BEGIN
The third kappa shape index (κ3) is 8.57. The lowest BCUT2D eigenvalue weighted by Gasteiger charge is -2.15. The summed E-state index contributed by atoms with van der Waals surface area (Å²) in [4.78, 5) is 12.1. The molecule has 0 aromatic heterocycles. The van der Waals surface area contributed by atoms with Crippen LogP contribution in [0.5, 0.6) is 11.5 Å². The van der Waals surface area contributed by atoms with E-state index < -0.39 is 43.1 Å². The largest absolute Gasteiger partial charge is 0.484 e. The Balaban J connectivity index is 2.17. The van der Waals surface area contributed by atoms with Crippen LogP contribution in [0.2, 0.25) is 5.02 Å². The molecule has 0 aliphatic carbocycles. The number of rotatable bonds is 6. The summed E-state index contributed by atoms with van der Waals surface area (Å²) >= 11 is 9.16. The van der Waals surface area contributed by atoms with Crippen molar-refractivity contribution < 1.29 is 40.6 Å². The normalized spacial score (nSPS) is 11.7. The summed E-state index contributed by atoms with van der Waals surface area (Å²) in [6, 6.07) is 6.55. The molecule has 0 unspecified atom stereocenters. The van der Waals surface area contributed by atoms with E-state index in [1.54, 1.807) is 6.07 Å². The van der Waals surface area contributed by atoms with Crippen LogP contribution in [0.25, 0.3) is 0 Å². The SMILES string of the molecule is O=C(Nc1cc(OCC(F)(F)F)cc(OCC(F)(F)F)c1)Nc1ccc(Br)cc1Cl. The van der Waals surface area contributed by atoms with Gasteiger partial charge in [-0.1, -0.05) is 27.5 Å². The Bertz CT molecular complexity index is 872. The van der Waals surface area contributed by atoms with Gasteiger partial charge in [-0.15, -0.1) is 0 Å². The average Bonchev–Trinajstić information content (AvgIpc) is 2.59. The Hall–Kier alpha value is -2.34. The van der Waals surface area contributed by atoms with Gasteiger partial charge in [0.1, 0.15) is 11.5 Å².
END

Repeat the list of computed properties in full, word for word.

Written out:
The third kappa shape index (κ3) is 8.57. The lowest BCUT2D eigenvalue weighted by Gasteiger charge is -2.15. The summed E-state index contributed by atoms with van der Waals surface area (Å²) in [4.78, 5) is 12.1. The molecule has 0 aromatic heterocycles. The van der Waals surface area contributed by atoms with Crippen LogP contribution in [0.5, 0.6) is 11.5 Å². The van der Waals surface area contributed by atoms with E-state index < -0.39 is 43.1 Å². The largest absolute Gasteiger partial charge is 0.484 e. The Balaban J connectivity index is 2.17. The van der Waals surface area contributed by atoms with Crippen LogP contribution in [0.2, 0.25) is 5.02 Å². The molecule has 0 aliphatic carbocycles. The number of rotatable bonds is 6. The summed E-state index contributed by atoms with van der Waals surface area (Å²) >= 11 is 9.16. The van der Waals surface area contributed by atoms with Crippen molar-refractivity contribution < 1.29 is 40.6 Å². The normalized spacial score (nSPS) is 11.7. The summed E-state index contributed by atoms with van der Waals surface area (Å²) in [6, 6.07) is 6.55. The molecule has 0 unspecified atom stereocenters. The van der Waals surface area contributed by atoms with E-state index in [1.54, 1.807) is 6.07 Å². The van der Waals surface area contributed by atoms with Crippen LogP contribution in [0.25, 0.3) is 0 Å². The SMILES string of the molecule is O=C(Nc1cc(OCC(F)(F)F)cc(OCC(F)(F)F)c1)Nc1ccc(Br)cc1Cl. The van der Waals surface area contributed by atoms with Gasteiger partial charge in [-0.1, -0.05) is 27.5 Å². The Bertz CT molecular complexity index is 872. The van der Waals surface area contributed by atoms with Gasteiger partial charge in [-0.15, -0.1) is 0 Å². The average Bonchev–Trinajstić information content (AvgIpc) is 2.59. The Hall–Kier alpha value is -2.34. The van der Waals surface area contributed by atoms with Gasteiger partial charge in [0.1, 0.15) is 11.5 Å².